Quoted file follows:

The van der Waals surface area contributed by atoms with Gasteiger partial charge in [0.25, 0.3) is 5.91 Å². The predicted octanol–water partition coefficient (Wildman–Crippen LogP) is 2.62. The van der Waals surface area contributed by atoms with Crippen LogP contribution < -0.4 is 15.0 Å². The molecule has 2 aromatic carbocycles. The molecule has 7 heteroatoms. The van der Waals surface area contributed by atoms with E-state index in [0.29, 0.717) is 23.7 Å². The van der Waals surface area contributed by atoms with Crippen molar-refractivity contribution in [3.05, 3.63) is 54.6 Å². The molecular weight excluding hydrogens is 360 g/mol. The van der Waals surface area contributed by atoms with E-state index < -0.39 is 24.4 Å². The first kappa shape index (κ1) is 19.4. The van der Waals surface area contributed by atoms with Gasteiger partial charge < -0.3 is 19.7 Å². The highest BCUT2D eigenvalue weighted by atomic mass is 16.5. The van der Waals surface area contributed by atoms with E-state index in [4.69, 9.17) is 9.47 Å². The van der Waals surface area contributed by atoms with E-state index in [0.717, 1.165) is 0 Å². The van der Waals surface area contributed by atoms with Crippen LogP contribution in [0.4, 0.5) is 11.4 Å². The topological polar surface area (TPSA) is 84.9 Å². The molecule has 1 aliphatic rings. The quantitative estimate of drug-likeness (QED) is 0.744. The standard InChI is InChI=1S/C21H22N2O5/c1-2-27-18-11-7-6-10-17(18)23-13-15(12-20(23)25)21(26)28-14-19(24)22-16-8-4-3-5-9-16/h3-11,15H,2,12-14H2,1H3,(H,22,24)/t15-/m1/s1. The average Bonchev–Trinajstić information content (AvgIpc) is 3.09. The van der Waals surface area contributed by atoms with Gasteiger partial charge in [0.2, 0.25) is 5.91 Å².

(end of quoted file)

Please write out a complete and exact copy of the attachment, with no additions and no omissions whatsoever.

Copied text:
The van der Waals surface area contributed by atoms with Gasteiger partial charge in [0.25, 0.3) is 5.91 Å². The predicted octanol–water partition coefficient (Wildman–Crippen LogP) is 2.62. The van der Waals surface area contributed by atoms with Crippen LogP contribution < -0.4 is 15.0 Å². The molecule has 2 aromatic carbocycles. The molecule has 7 heteroatoms. The van der Waals surface area contributed by atoms with E-state index in [0.29, 0.717) is 23.7 Å². The van der Waals surface area contributed by atoms with Crippen molar-refractivity contribution in [3.05, 3.63) is 54.6 Å². The molecular weight excluding hydrogens is 360 g/mol. The van der Waals surface area contributed by atoms with E-state index < -0.39 is 24.4 Å². The first kappa shape index (κ1) is 19.4. The van der Waals surface area contributed by atoms with Gasteiger partial charge < -0.3 is 19.7 Å². The highest BCUT2D eigenvalue weighted by atomic mass is 16.5. The van der Waals surface area contributed by atoms with E-state index in [4.69, 9.17) is 9.47 Å². The van der Waals surface area contributed by atoms with E-state index in [0.717, 1.165) is 0 Å². The van der Waals surface area contributed by atoms with Crippen LogP contribution in [0.4, 0.5) is 11.4 Å². The topological polar surface area (TPSA) is 84.9 Å². The molecule has 1 aliphatic rings. The quantitative estimate of drug-likeness (QED) is 0.744. The standard InChI is InChI=1S/C21H22N2O5/c1-2-27-18-11-7-6-10-17(18)23-13-15(12-20(23)25)21(26)28-14-19(24)22-16-8-4-3-5-9-16/h3-11,15H,2,12-14H2,1H3,(H,22,24)/t15-/m1/s1. The average Bonchev–Trinajstić information content (AvgIpc) is 3.09. The van der Waals surface area contributed by atoms with Gasteiger partial charge in [0.2, 0.25) is 5.91 Å².